Leeds United will be linked with many new signings this summer, and the squad is definitely in need of a major tweak or three. Or four, possibly five. But it may well be that, for the medium and longer term good of our club, we’ve already secured our most valuable signature of this or many other summers. Take a bow, Richard Naylor – who will now remain as the Leeds United U-18 Coach, charged with overseeing the development of youth players who will hopefully contribute to first team success in the not-too-distant future.
Fresh from the triumphs of last season, when his youngsters won their League and performed brilliantly in defeat at Anfield in the FA Youth Cup, Naylor has taken to this role like a duck to water. With his input, the famed Leeds United Academy production line seems to be in the rudest health it’s enjoyed for quite some time. Naylor only quit as a player last summer and has still to go through the formal necessities of obtaining the various coaching badges he will need to carve out a career in management. But all the badges in the world are no substitute for natural ability and a way with young people that nurtures progress and success. It is this intangible quality which seems to mark out Naylor as a potential coach to watch out for.
It is to be hoped that Naylor will make a big impact on the coaching and managerial side of the game – given his early achievements there’s little reason to doubt he will – and obviously everyone with a love for Leeds United will be desperate for Big Nayls to make his mark with his home town team. Manager Brian McDermott is in no doubt that Leeds have got a winner in Naylor. “If you look at the history of the Academy at Leeds they have produced some fantastic players and I think we have got a fantastic Academy,” said Brian. “Getting Richard signed up was very important to us, he is a Leeds man and he is a young coach. I’m sure he is going to be doing his badges and working with the younger players, we are really pleased. Richard enjoys coming to work, that is one of the things you try to create at any football club. I certainly wouldn’t want to come to a place where you don’t have a bit of fun and you don’t enjoy what you do.”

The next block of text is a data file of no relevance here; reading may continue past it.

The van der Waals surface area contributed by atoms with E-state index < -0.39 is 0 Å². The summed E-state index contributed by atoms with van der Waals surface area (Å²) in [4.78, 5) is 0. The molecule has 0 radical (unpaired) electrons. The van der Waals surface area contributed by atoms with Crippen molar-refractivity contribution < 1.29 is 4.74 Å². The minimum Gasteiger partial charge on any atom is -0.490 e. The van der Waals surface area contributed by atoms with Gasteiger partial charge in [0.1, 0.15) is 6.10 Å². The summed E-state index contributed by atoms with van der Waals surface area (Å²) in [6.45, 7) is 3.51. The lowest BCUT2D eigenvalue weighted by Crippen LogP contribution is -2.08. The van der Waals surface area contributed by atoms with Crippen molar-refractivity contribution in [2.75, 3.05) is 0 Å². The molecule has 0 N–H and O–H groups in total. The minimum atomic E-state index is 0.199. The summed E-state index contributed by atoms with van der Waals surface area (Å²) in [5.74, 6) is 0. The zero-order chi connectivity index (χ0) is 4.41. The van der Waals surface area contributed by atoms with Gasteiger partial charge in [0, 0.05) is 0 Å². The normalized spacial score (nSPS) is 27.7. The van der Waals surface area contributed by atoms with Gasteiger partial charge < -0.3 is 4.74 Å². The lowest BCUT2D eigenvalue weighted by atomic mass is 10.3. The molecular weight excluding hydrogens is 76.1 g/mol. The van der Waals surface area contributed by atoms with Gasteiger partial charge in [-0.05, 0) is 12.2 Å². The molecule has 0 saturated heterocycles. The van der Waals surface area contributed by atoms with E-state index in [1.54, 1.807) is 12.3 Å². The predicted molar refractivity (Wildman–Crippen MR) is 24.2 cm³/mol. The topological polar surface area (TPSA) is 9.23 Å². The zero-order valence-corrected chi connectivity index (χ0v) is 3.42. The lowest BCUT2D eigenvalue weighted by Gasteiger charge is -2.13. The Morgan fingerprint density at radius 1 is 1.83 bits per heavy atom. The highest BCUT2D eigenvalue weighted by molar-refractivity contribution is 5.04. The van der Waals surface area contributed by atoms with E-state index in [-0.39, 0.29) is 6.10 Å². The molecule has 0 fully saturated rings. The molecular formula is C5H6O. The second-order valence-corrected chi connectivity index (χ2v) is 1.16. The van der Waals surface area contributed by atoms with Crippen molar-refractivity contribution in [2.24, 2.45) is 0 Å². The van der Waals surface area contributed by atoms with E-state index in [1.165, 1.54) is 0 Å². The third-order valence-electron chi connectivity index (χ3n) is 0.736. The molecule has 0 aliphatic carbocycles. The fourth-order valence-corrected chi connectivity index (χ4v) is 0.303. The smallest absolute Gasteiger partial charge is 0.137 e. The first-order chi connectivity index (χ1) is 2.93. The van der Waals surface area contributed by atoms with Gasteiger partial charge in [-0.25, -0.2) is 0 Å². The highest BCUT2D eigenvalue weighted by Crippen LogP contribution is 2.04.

Encouraging stuff, and music to the ears of anyone who believes the long-term good of the club is best served by excellence in the Academy – and an Academy is only as good as its coaches, whatever the talent that might be available in the youth ranks. Naylor has made an excellent start to his coaching career, and appears to have a thorough understanding of the demands of his job. Perhaps this is because, although he played most of his career as a central defender, he was a striker at Ipswich until the age of 25. He therefore has top-level knowledge of radically different ways of playing; looking forward as a defender after previously operating with his back to goal as a striker. This professional experience in two very dissimilar roles will maybe have given him a more complete and all-round appreciation of the game as a whole, something his young charges could well benefit from as they develop.
All the best for the future with Leeds, Nayls – may your association with your beloved United be a long, happy and successful one.